Alcohol-related deaths, Personalized medicine, Images of rural Wisconsin

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Drought-stressed corn grows on a farm near Oregon, Mo.
Drought-stressed corn grows on a farm near Oregon, Mo., in this Aug. 28, 2013, photo. Orlin Wagner/AP File Photo

We discuss what’s behind a sharp rise in alcohol-related deaths in Wisconsin over the last 20 years. We also consider the downsides of a growing focus on personalized genetic medicine. Plus, a photographer shares her approach to seeking out images of rural Wisconsin.

Featured in this Episode

  • The health consequences of Wisconsin's drinking culture

    Alcohol-related deaths in Wisconsin nearly tripled from 1999 to 2020. The state has among the highest rates of alcohol consumption in the nation — and among the lowest perceptions of binge-drinking as risky behavior. We talk to an expert about Wisconsin’s drinking problem, and evidence-based polices to address it.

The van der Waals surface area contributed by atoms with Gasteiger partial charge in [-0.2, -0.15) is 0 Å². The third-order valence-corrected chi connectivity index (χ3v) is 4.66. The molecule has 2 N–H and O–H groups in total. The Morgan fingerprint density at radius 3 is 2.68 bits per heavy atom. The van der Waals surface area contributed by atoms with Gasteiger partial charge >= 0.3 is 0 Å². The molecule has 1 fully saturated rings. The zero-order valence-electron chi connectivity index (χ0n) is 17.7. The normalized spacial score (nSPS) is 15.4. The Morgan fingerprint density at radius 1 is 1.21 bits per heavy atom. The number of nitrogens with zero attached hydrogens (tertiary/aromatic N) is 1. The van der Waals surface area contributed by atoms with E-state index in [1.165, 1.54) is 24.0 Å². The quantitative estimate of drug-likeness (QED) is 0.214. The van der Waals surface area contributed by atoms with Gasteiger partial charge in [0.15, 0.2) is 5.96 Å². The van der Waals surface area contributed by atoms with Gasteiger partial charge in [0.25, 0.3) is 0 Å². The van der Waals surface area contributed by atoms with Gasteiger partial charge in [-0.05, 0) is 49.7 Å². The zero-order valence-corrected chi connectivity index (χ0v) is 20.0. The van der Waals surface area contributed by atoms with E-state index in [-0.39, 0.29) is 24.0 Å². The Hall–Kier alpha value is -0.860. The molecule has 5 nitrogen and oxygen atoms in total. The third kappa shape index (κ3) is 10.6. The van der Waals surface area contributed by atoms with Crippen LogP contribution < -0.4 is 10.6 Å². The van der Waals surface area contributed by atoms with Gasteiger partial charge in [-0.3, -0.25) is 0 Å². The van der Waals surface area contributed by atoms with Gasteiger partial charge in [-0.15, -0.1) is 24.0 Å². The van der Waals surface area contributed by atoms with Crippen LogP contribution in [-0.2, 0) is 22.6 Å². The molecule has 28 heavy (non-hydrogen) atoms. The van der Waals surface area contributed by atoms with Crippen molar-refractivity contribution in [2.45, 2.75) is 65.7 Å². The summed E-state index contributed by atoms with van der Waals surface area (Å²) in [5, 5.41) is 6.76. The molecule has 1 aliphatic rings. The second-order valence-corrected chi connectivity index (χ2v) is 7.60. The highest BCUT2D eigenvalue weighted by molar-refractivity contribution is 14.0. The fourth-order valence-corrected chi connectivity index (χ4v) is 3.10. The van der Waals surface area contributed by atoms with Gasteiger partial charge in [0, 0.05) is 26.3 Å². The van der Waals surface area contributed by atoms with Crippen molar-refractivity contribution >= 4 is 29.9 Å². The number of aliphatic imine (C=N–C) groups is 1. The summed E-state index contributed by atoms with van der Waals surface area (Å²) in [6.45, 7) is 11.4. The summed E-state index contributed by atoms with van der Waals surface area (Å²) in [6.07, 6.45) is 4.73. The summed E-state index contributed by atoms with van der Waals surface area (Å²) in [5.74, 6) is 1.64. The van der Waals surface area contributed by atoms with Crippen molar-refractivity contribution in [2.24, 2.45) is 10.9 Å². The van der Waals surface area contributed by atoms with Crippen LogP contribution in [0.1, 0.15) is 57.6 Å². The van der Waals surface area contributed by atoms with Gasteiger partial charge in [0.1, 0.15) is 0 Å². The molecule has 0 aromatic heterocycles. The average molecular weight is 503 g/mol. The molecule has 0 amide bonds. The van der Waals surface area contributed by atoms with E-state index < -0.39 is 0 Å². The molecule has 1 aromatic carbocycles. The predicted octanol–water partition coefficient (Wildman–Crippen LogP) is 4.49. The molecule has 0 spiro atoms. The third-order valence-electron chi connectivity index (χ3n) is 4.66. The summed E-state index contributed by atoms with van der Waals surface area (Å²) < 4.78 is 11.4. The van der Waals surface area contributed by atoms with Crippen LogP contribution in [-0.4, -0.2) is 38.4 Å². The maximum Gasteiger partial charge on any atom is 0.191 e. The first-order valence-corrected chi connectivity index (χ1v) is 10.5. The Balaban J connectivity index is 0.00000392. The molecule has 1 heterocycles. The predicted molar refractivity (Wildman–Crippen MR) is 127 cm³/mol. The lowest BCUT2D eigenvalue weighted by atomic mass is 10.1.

• The public health drawbacks of a medical community focus on genetics

    Our guest argues that a push for more personalized medicine, based on a person’s genes, is leaving promises of curing people unfulfilled, and resulting in treatments that don’t benefit most patients.

  • A photographer's portrait of rural Wisconsin

    Photographer Erinn’s Springer’s family has lived in rural Wisconsin for more than seven generations. It makes her the perfect person the capture images of that place—in her words, “a mental space and physical place at the heart of an old dream and at the edge of a transformation.” We talk to her about her new book of photos, “Dormant Season,” and her process of documenting the heart of rural America.

Episode Credits

  • Rob Ferrett Host
  • Erinn Springer Guest
  • James Tabery Guest
  • Maureen Busalacchi Guest
  • Sarah Hopefl Technical Director

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